Vaccination Matters

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Vexed about vaccination? Vaccines have greatly reduced the prevalence of diseases worldwide and is one of the most cost-effective public health interventions to date, estimated to prevent between 2 to 3 million deaths annually. Vaccination is also essential to animal health, preventing diseases that are transmissible to humans. 

While it is easy to overlook how certain diseases are passable between humans and animals, an important subset of public health consists of monitoring and regulating animal health and welfare. Given that animal and human health are interlinked, the application of vaccines has become more apparent and a coordinated action between human and animal health is crucial to improving overall public health.   

How Vaccines Work

The basic mechanics behind vaccines is simple. Vaccines introduce a killed or weakened form of pathogen ― such as bacteria or viruses ― or its toxins into an individual. Over time, the individual or animal acquires the immunity to fight off or defend against subsequent infections or diseases in the real world context.

The greater the proportion of individuals or animals that are immunised, the better it is for everyone within the population as the disease transmission can be hindered or stopped. The collective social benefit in vaccinating more individuals is that it acts as a protective barrier for the community and makes it more challenging for infectious diseases to spread.

Keeping Singapore Rabies Free

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Since 1953, Singapore has been rabies-free as a result of the strict import conditions and quarantine requirements imposed on animal imports from rabies-affected countries. 

Though rabies is a fatal zoonotic disease (that is, usually transmitted through saliva or scratches from an infected mammal), vaccination is our best defense against rabies. It is 100% preventable in both humans and animals through the administration of vaccines and timely treatment after exposure.

Rabies vaccination, on top of blood tests, dog licensing and quarantine protocols, has been one of the main components in helping to maintain our rabies-free status. The Animal & Veterinary Service identifies dog populations in areas where the risk of rabies introduction is high and conducts regular rabies vaccination for these dogs. As can be seen, it is important not to let our guard down and continue to do our part in keeping Singapore rabies-free.

Visit here for more information on our rabies prevention and control efforts.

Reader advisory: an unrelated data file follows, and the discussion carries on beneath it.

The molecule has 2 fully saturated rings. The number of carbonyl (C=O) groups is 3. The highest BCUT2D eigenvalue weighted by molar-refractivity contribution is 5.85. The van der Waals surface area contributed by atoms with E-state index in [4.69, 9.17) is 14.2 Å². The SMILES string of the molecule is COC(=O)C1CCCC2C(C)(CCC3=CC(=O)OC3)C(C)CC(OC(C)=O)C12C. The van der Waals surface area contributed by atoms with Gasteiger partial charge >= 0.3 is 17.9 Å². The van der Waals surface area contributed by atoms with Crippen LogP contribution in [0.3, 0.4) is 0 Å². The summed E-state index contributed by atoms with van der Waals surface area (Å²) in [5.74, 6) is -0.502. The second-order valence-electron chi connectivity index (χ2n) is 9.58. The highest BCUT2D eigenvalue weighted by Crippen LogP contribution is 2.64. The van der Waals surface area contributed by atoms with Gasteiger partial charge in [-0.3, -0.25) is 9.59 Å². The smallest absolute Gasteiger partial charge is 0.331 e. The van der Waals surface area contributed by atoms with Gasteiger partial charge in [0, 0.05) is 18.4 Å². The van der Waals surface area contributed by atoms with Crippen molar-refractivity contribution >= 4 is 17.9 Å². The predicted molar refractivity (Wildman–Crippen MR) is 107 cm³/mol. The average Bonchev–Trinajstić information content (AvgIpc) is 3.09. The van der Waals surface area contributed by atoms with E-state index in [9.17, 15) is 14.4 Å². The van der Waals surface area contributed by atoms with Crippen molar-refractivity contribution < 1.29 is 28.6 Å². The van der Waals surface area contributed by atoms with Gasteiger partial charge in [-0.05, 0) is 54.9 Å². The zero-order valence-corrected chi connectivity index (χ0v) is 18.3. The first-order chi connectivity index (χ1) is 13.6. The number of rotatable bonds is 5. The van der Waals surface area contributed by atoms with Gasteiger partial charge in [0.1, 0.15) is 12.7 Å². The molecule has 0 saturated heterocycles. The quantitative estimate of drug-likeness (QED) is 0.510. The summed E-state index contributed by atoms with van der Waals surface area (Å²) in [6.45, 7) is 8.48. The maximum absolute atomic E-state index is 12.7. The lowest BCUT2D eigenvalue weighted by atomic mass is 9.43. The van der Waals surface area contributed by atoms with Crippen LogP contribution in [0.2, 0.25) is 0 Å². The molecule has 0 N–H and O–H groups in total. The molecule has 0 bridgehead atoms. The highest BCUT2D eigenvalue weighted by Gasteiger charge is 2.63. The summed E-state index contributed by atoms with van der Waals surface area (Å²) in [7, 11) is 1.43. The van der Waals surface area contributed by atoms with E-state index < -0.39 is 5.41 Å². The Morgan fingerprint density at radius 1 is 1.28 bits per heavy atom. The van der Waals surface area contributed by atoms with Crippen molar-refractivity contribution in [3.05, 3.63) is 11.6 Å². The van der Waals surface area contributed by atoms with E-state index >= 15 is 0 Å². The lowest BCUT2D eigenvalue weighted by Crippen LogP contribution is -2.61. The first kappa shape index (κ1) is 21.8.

Join the Good Fight

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Prevention is better than cure. Not only is the application of vaccination essential, it is also crucial to adopt the right attitude towards vaccination and encourage other preventive measures to curb the spread of diseases. 

Part and parcel of responsible pet ownership is ensuring that your pet is vaccinated adequately. Other preventive health measures include obtaining pets from reputable sources, proper animal husbandry and hygiene practices, regular parasite and deworming treatment, dog licensing and micro-chipping and frequent health checks. This is to promote early animal health surveillance as keeping your pet healthy helps it to fight off diseases.     

Although Singapore is rabies-free, it is possible that the disease enters Singapore from neighbouring countries. If you are planning to travel to an area where rabies is present, discuss with your doctor to see if you require a vaccination prior to travel. While abroad, be cautious and avoid contact with animals in these areas.

Listen to your Vet

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When it comes to animal health and welfare, consulting a vet is often a good place to start. Though it sounds obvious enough, it is preferable and more reassuring to seek professional help than to read up about a certain topic via an online search. 

If there are any concerns about your pet’s health and any health management issues, getting an expert’s opinion can be invaluable.

Text by Darius Tay

About the writer

Darius Bryant Tay Zyn Chong is a final year student at National University of Singapore, pursuing a Bachelor of Science (Life Sciences) degree. He is currently interning with NParks as part of his school’s Final Year Internship project. During his five-month stint at NParks, he will be helping to organize, produce and edit digital content for various platforms to inform the public about Singapore’s native flora and fauna and any upcoming events. His background in Life Sciences and interest in environmental issues and photography/videography has led him to choose NParks as his preferred choice for his school’s project.



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